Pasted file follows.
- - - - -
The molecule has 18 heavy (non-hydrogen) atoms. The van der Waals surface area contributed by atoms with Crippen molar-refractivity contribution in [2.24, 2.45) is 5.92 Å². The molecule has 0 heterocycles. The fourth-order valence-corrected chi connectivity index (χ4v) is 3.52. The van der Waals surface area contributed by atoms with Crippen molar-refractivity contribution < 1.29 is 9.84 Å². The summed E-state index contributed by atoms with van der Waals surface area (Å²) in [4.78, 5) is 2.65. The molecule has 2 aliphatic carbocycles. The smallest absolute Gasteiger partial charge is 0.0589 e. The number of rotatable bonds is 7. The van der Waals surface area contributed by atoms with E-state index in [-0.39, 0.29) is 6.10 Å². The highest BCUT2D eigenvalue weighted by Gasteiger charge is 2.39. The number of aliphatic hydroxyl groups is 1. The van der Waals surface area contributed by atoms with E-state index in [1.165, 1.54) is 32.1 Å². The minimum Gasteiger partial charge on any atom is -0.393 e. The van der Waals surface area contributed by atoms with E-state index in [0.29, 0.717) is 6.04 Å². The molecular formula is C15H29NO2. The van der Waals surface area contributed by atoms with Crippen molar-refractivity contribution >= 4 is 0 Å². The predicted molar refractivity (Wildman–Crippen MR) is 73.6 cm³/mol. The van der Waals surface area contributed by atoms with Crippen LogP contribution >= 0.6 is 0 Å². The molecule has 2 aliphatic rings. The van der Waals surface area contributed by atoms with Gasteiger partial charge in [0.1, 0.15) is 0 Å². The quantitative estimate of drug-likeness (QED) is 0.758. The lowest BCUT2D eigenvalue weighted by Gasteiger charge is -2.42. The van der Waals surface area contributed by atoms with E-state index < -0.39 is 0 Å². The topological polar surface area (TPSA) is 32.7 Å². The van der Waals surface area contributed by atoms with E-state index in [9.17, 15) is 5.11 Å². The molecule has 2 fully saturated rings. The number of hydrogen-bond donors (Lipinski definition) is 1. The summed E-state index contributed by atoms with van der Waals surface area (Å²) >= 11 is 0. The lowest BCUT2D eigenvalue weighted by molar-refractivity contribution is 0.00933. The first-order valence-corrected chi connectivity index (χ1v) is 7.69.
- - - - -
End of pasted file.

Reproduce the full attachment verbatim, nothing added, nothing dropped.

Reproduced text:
The molecule has 18 heavy (non-hydrogen) atoms. The van der Waals surface area contributed by atoms with Crippen molar-refractivity contribution in [2.24, 2.45) is 5.92 Å². The molecule has 0 heterocycles. The fourth-order valence-corrected chi connectivity index (χ4v) is 3.52. The van der Waals surface area contributed by atoms with Crippen molar-refractivity contribution < 1.29 is 9.84 Å². The summed E-state index contributed by atoms with van der Waals surface area (Å²) in [4.78, 5) is 2.65. The molecule has 2 aliphatic carbocycles. The smallest absolute Gasteiger partial charge is 0.0589 e. The number of rotatable bonds is 7. The van der Waals surface area contributed by atoms with E-state index in [-0.39, 0.29) is 6.10 Å². The highest BCUT2D eigenvalue weighted by Gasteiger charge is 2.39. The number of aliphatic hydroxyl groups is 1. The van der Waals surface area contributed by atoms with E-state index in [1.165, 1.54) is 32.1 Å². The minimum Gasteiger partial charge on any atom is -0.393 e. The van der Waals surface area contributed by atoms with E-state index in [0.29, 0.717) is 6.04 Å². The molecular formula is C15H29NO2. The van der Waals surface area contributed by atoms with Crippen molar-refractivity contribution >= 4 is 0 Å². The predicted molar refractivity (Wildman–Crippen MR) is 73.6 cm³/mol. The van der Waals surface area contributed by atoms with Crippen LogP contribution >= 0.6 is 0 Å². The molecule has 2 aliphatic rings. The van der Waals surface area contributed by atoms with Gasteiger partial charge in [0.1, 0.15) is 0 Å². The quantitative estimate of drug-likeness (QED) is 0.758. The lowest BCUT2D eigenvalue weighted by Gasteiger charge is -2.42. The van der Waals surface area contributed by atoms with E-state index < -0.39 is 0 Å². The topological polar surface area (TPSA) is 32.7 Å². The van der Waals surface area contributed by atoms with E-state index in [9.17, 15) is 5.11 Å². The molecule has 2 fully saturated rings. The number of hydrogen-bond donors (Lipinski definition) is 1. The summed E-state index contributed by atoms with van der Waals surface area (Å²) >= 11 is 0. The lowest BCUT2D eigenvalue weighted by molar-refractivity contribution is 0.00933. The first-order valence-corrected chi connectivity index (χ1v) is 7.69.